Apple is widely rumored to unveil a new NFC-based mobile payments service tied into the iPhone and iWatch later today.
But there’s a problem. In the aftermath of the Fappening, the massive iCloud breach that leaked nude and pornographic images of Jennifer Lawrence, Kate Upton and more, it’s bad timing. Apple’s name is synonymous in the news with security breaches right now. People may not want to trust the company with their financial data if Apple can’t even protect the nudes of celebrities.
So maybe Apple shouldn’t push payments during today’s big event. Or at least not at first. Maybe Tim Cook should apologize instead.
The same photo, on all your machines: This is the future. Images: Charlie Sorrel/Cult of Mac
OS X will get a new Photos app next year that will keep all your pictures in sync across all your devices. It will work with the iOS 8 Photos apps on iPhone and iPad to match up your full-res photographs, your albums and even the edits you make to your pictures.
The changes are a ways off, but fret not -– if you use Adobe’s Lightroom Mobile, you can enjoy this fabulous cross-platform photo synchronization right now.
Does the iOS-centric IBM-Apple deal equal the end of the road for desktops? Absolutely it does, if you believe Bob Tinker, CEO of the newly-public company MobileIron.
Discussing the recent alliance between the two tech giants during his company’s first earnings call, Tinker pointed to the IBM-Apple deal as something of a signal moment for mobile. “I think of it as a positive that IBM’s committed to building mobile apps for enterprises, switching away from Windows to mobile platforms,” he noted.
“This signals the end of the desktop era. IBM once made a deal with Microsoft in the late 1980s that ushered in the era of the desktop, and now they’re ending it with Apple.”
Barcelona’s Mobile World Congress has always been about mobile – of course – but this year it finally seems like the world has caught up, and mobile is more important than desktop. To mangle the words of Steve Jobs, these days the truck companies are desperate to be let into the car show.
UPDATE: Facebook has now confirmed auto-playing ads will rollout this week. See the update at the bottom of this post.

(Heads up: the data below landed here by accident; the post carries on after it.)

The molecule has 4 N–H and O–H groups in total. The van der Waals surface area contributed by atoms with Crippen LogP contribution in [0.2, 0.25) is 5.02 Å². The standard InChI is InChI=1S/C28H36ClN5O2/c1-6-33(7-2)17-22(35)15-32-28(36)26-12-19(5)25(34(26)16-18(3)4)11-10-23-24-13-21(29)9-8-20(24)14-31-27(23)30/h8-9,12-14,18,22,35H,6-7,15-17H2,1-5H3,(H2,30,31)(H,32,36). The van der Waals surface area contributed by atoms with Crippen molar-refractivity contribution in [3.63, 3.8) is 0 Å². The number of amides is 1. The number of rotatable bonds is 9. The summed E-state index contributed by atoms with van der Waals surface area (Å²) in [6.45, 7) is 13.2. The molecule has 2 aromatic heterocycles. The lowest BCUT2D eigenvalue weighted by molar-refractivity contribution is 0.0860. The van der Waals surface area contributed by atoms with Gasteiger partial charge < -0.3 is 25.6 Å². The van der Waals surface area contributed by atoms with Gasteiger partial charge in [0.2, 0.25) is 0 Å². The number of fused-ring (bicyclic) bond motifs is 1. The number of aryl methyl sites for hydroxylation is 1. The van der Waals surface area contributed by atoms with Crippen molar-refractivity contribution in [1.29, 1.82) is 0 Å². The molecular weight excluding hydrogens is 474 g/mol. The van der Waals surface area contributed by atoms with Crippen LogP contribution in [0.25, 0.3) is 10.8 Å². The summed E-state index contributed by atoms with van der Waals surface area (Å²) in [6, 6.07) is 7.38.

Facebook’s auto-playing video ads, which first appeared on iOS last week, will be seen by all users on all platforms later this week, The Wall Street Journal reports. You’ll see them on your desktop as well as your mobile devices, and they will play automatically as you scroll through your timeline.
Samsung has merged its digital imaging and mobile communications businesses in a bid to create better smartphones. The South Korean company hopes that the reshuffle will lead to better collaboration between the two teams as consumers become increasingly concerned about camera performance when buying a new handset.
While Spotify can be used without a paid subscription on your desktop, you need to sign up to Spotify Premium at $9.99 a month to enjoy it on mobile. But that could be about to change, with The Wall Street Journal reporting that Spotify is planning a new ad-supported version of its music streaming service for mobile devices.
Forgetting the disaster that was Battlefield 3: Aftershock, I’ve always thought EA’s other Battlefield titles for iOS were pretty good. But the company has promised a new “high-end” and “high-performance” Battlefield title for mobile that could come a little closer to its console counterpart — and may even be able to “inter-operate” with it.
SEGA has today announced its mobile games lineup for the coming months, with a number of notable new titles heading to Android and iOS.
Highlights include a revamped Sonic the Hedgehog 2 — which will be available on Android for the first time; Sonic & SEGA All-Stars Racing Transformed, and a rhythm franchise that originally made its debut on the Nintendo DS.
UPDATE: Looks like FreshPatents isn’t so fresh. Despite labeling this patent as “new,” it seems it was first published back in March. Nevertheless, it’s still a pretty interesting one, so we’ll leave it here for those who haven’t seen it before.
You don’t know the true meaning of pain until you’ve dropped your shiny new iPhone on a hard surface. If you’re lucky, it will land on its back and your case will protect it, but if you’re not, it’ll land flat on its face and you’ll need a new display. But what if there was a way of ensuring it landed on its back every time?
A new Apple patent that covers a “Protective Mechanism for an Electronic Device” describes how future iPhones and other mobile devices could have built-in motors that automatically flip them over in mid-air after they’ve been dropped to protect vulnerable areas.